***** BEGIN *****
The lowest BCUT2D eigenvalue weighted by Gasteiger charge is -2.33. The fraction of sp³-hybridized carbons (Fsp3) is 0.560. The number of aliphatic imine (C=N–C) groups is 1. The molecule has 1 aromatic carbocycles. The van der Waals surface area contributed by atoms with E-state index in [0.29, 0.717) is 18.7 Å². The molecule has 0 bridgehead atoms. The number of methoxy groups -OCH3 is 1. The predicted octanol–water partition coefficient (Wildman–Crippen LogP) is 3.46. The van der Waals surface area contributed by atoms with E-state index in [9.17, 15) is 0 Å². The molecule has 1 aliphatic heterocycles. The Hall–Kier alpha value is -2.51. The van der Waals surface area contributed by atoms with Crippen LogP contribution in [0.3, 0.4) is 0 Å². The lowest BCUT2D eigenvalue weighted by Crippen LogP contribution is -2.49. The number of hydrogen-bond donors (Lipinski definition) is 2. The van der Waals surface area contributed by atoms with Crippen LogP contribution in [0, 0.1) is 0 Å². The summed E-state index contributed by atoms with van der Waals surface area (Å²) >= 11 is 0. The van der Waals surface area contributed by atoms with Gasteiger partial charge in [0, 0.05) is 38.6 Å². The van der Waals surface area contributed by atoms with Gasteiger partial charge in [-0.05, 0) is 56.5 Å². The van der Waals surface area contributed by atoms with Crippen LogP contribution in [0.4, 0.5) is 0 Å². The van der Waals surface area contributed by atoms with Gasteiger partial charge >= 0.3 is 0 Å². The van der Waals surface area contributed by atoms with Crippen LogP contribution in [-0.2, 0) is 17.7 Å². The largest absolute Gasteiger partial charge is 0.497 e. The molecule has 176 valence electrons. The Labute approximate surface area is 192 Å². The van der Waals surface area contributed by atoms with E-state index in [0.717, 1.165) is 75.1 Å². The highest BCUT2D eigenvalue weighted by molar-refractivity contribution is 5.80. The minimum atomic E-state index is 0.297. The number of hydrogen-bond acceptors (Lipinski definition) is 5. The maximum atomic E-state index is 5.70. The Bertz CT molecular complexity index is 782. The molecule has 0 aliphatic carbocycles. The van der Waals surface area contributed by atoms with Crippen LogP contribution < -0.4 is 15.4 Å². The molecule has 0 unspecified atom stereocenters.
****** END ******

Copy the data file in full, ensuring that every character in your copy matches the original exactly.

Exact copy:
The lowest BCUT2D eigenvalue weighted by Gasteiger charge is -2.33. The fraction of sp³-hybridized carbons (Fsp3) is 0.560. The number of aliphatic imine (C=N–C) groups is 1. The molecule has 1 aromatic carbocycles. The van der Waals surface area contributed by atoms with E-state index in [0.29, 0.717) is 18.7 Å². The molecule has 0 bridgehead atoms. The number of methoxy groups -OCH3 is 1. The predicted octanol–water partition coefficient (Wildman–Crippen LogP) is 3.46. The van der Waals surface area contributed by atoms with E-state index in [9.17, 15) is 0 Å². The molecule has 1 aliphatic heterocycles. The Hall–Kier alpha value is -2.51. The van der Waals surface area contributed by atoms with Crippen LogP contribution in [0.3, 0.4) is 0 Å². The lowest BCUT2D eigenvalue weighted by Crippen LogP contribution is -2.49. The number of hydrogen-bond donors (Lipinski definition) is 2. The van der Waals surface area contributed by atoms with Crippen LogP contribution in [0, 0.1) is 0 Å². The summed E-state index contributed by atoms with van der Waals surface area (Å²) >= 11 is 0. The van der Waals surface area contributed by atoms with Gasteiger partial charge in [0, 0.05) is 38.6 Å². The van der Waals surface area contributed by atoms with Gasteiger partial charge in [-0.05, 0) is 56.5 Å². The van der Waals surface area contributed by atoms with Crippen LogP contribution in [0.4, 0.5) is 0 Å². The van der Waals surface area contributed by atoms with Gasteiger partial charge >= 0.3 is 0 Å². The van der Waals surface area contributed by atoms with Crippen LogP contribution in [-0.2, 0) is 17.7 Å². The largest absolute Gasteiger partial charge is 0.497 e. The molecule has 176 valence electrons. The Labute approximate surface area is 192 Å². The van der Waals surface area contributed by atoms with E-state index in [0.717, 1.165) is 75.1 Å². The highest BCUT2D eigenvalue weighted by molar-refractivity contribution is 5.80. The minimum atomic E-state index is 0.297. The number of hydrogen-bond acceptors (Lipinski definition) is 5. The maximum atomic E-state index is 5.70. The Bertz CT molecular complexity index is 782. The molecule has 0 aliphatic carbocycles. The van der Waals surface area contributed by atoms with Crippen LogP contribution < -0.4 is 15.4 Å². The molecule has 0 unspecified atom stereocenters.